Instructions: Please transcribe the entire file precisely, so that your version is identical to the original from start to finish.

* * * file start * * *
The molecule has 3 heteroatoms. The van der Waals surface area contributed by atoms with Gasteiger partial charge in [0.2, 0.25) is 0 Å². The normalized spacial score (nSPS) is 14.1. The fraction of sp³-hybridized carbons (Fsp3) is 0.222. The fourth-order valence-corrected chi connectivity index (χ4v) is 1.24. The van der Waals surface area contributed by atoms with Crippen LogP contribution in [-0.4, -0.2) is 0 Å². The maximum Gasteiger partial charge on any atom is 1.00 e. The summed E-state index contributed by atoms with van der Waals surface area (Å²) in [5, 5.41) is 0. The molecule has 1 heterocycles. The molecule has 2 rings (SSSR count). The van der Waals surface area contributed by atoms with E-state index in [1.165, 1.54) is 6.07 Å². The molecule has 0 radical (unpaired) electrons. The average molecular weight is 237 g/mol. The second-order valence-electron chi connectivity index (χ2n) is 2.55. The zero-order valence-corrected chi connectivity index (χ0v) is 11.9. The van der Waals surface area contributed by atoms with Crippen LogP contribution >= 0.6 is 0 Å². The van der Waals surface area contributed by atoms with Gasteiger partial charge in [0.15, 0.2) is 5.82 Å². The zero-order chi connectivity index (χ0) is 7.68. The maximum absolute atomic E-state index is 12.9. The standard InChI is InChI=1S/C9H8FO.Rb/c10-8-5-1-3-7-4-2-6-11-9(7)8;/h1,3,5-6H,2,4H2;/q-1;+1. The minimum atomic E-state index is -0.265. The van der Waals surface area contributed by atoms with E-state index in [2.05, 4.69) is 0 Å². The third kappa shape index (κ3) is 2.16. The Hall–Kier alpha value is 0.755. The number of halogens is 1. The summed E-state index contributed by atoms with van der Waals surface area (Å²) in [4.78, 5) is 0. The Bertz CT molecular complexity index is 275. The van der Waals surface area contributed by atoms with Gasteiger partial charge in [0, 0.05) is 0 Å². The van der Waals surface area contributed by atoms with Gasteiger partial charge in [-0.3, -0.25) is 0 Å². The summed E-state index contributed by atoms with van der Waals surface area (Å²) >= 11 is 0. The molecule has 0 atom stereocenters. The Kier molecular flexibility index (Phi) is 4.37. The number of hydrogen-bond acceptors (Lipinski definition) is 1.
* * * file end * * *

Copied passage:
The molecule has 3 heteroatoms. The van der Waals surface area contributed by atoms with Gasteiger partial charge in [0.2, 0.25) is 0 Å². The normalized spacial score (nSPS) is 14.1. The fraction of sp³-hybridized carbons (Fsp3) is 0.222. The fourth-order valence-corrected chi connectivity index (χ4v) is 1.24. The van der Waals surface area contributed by atoms with Crippen LogP contribution in [-0.4, -0.2) is 0 Å². The maximum Gasteiger partial charge on any atom is 1.00 e. The summed E-state index contributed by atoms with van der Waals surface area (Å²) in [5, 5.41) is 0. The molecule has 1 heterocycles. The molecule has 2 rings (SSSR count). The van der Waals surface area contributed by atoms with E-state index in [1.165, 1.54) is 6.07 Å². The molecule has 0 radical (unpaired) electrons. The average molecular weight is 237 g/mol. The second-order valence-electron chi connectivity index (χ2n) is 2.55. The zero-order valence-corrected chi connectivity index (χ0v) is 11.9. The van der Waals surface area contributed by atoms with Crippen LogP contribution >= 0.6 is 0 Å². The van der Waals surface area contributed by atoms with Gasteiger partial charge in [0.15, 0.2) is 5.82 Å². The zero-order chi connectivity index (χ0) is 7.68. The maximum absolute atomic E-state index is 12.9. The standard InChI is InChI=1S/C9H8FO.Rb/c10-8-5-1-3-7-4-2-6-11-9(7)8;/h1,3,5-6H,2,4H2;/q-1;+1. The minimum atomic E-state index is -0.265. The van der Waals surface area contributed by atoms with E-state index in [2.05, 4.69) is 0 Å². The third kappa shape index (κ3) is 2.16. The Hall–Kier alpha value is 0.755. The number of halogens is 1. The summed E-state index contributed by atoms with van der Waals surface area (Å²) in [4.78, 5) is 0. The Bertz CT molecular complexity index is 275. The van der Waals surface area contributed by atoms with Gasteiger partial charge in [0, 0.05) is 0 Å². The van der Waals surface area contributed by atoms with Gasteiger partial charge in [-0.3, -0.25) is 0 Å². The summed E-state index contributed by atoms with van der Waals surface area (Å²) >= 11 is 0. The molecule has 0 atom stereocenters. The Kier molecular flexibility index (Phi) is 4.37. The number of hydrogen-bond acceptors (Lipinski definition) is 1.